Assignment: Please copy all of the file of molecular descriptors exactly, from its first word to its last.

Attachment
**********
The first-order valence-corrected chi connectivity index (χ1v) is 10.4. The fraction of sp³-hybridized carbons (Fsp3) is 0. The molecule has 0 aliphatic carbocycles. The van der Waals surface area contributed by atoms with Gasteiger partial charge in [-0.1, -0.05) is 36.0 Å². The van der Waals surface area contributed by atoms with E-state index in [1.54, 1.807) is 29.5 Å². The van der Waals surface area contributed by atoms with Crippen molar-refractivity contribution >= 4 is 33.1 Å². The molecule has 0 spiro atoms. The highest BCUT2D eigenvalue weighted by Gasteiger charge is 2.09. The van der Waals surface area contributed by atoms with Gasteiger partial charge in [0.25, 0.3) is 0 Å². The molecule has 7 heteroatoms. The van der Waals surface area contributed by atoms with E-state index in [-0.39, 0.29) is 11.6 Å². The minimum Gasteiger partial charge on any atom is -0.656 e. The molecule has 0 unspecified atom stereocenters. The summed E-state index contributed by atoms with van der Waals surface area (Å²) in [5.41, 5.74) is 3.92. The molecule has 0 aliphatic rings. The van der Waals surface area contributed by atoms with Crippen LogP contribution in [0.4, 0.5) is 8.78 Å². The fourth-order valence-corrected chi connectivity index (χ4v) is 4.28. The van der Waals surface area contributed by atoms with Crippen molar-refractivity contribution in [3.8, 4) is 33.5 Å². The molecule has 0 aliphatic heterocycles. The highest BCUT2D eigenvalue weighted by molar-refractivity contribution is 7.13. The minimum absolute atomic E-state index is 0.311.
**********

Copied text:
The first-order valence-corrected chi connectivity index (χ1v) is 10.4. The fraction of sp³-hybridized carbons (Fsp3) is 0. The molecule has 0 aliphatic carbocycles. The van der Waals surface area contributed by atoms with Gasteiger partial charge in [-0.1, -0.05) is 36.0 Å². The van der Waals surface area contributed by atoms with E-state index in [1.54, 1.807) is 29.5 Å². The van der Waals surface area contributed by atoms with Crippen molar-refractivity contribution >= 4 is 33.1 Å². The molecule has 0 spiro atoms. The highest BCUT2D eigenvalue weighted by Gasteiger charge is 2.09. The van der Waals surface area contributed by atoms with Gasteiger partial charge in [0.25, 0.3) is 0 Å². The molecule has 7 heteroatoms. The van der Waals surface area contributed by atoms with E-state index in [-0.39, 0.29) is 11.6 Å². The minimum Gasteiger partial charge on any atom is -0.656 e. The molecule has 0 unspecified atom stereocenters. The summed E-state index contributed by atoms with van der Waals surface area (Å²) in [5.41, 5.74) is 3.92. The molecule has 0 aliphatic rings. The van der Waals surface area contributed by atoms with Crippen LogP contribution in [0.4, 0.5) is 8.78 Å². The fourth-order valence-corrected chi connectivity index (χ4v) is 4.28. The van der Waals surface area contributed by atoms with Crippen molar-refractivity contribution in [3.8, 4) is 33.5 Å². The molecule has 0 aliphatic heterocycles. The highest BCUT2D eigenvalue weighted by molar-refractivity contribution is 7.13. The minimum absolute atomic E-state index is 0.311.